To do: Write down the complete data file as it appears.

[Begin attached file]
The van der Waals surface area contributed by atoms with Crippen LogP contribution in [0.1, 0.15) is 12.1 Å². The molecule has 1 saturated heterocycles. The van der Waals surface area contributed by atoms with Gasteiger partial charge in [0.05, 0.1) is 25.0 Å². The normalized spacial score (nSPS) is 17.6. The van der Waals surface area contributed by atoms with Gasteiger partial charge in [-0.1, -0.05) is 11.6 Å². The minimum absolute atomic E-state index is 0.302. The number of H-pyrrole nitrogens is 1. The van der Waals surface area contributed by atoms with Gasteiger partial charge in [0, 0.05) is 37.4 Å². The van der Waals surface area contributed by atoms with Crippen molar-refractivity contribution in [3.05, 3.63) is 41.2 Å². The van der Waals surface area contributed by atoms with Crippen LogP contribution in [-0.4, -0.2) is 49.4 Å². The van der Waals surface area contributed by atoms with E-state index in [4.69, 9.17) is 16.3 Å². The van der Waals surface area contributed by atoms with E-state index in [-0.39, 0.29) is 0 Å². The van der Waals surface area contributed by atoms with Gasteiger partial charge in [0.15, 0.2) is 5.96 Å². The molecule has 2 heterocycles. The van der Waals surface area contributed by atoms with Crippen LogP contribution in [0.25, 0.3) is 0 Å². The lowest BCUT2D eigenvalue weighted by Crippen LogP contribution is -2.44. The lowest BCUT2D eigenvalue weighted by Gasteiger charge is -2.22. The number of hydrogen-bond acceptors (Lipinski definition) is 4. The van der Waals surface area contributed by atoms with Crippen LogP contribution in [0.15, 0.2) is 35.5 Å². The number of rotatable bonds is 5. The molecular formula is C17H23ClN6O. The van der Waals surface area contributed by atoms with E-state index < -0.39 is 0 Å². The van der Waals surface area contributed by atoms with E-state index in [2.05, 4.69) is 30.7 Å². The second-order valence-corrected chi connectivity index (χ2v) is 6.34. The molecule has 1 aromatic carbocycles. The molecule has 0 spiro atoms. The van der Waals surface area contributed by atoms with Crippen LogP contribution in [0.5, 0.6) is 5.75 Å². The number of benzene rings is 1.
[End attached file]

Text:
The van der Waals surface area contributed by atoms with Crippen LogP contribution in [0.1, 0.15) is 12.1 Å². The molecule has 1 saturated heterocycles. The van der Waals surface area contributed by atoms with Gasteiger partial charge in [0.05, 0.1) is 25.0 Å². The normalized spacial score (nSPS) is 17.6. The van der Waals surface area contributed by atoms with Gasteiger partial charge in [-0.1, -0.05) is 11.6 Å². The minimum absolute atomic E-state index is 0.302. The number of H-pyrrole nitrogens is 1. The van der Waals surface area contributed by atoms with Gasteiger partial charge in [0, 0.05) is 37.4 Å². The van der Waals surface area contributed by atoms with Crippen molar-refractivity contribution in [3.05, 3.63) is 41.2 Å². The van der Waals surface area contributed by atoms with Crippen LogP contribution in [-0.4, -0.2) is 49.4 Å². The van der Waals surface area contributed by atoms with E-state index in [4.69, 9.17) is 16.3 Å². The van der Waals surface area contributed by atoms with E-state index in [-0.39, 0.29) is 0 Å². The van der Waals surface area contributed by atoms with Gasteiger partial charge in [0.15, 0.2) is 5.96 Å². The molecule has 2 heterocycles. The van der Waals surface area contributed by atoms with Crippen LogP contribution in [0.25, 0.3) is 0 Å². The lowest BCUT2D eigenvalue weighted by Crippen LogP contribution is -2.44. The lowest BCUT2D eigenvalue weighted by Gasteiger charge is -2.22. The number of hydrogen-bond acceptors (Lipinski definition) is 4. The van der Waals surface area contributed by atoms with Crippen LogP contribution in [0.15, 0.2) is 35.5 Å². The number of rotatable bonds is 5. The molecular formula is C17H23ClN6O. The van der Waals surface area contributed by atoms with E-state index < -0.39 is 0 Å². The van der Waals surface area contributed by atoms with E-state index in [2.05, 4.69) is 30.7 Å². The second-order valence-corrected chi connectivity index (χ2v) is 6.34. The molecule has 1 aromatic carbocycles. The molecule has 0 spiro atoms. The van der Waals surface area contributed by atoms with Crippen LogP contribution in [0.5, 0.6) is 5.75 Å². The number of benzene rings is 1.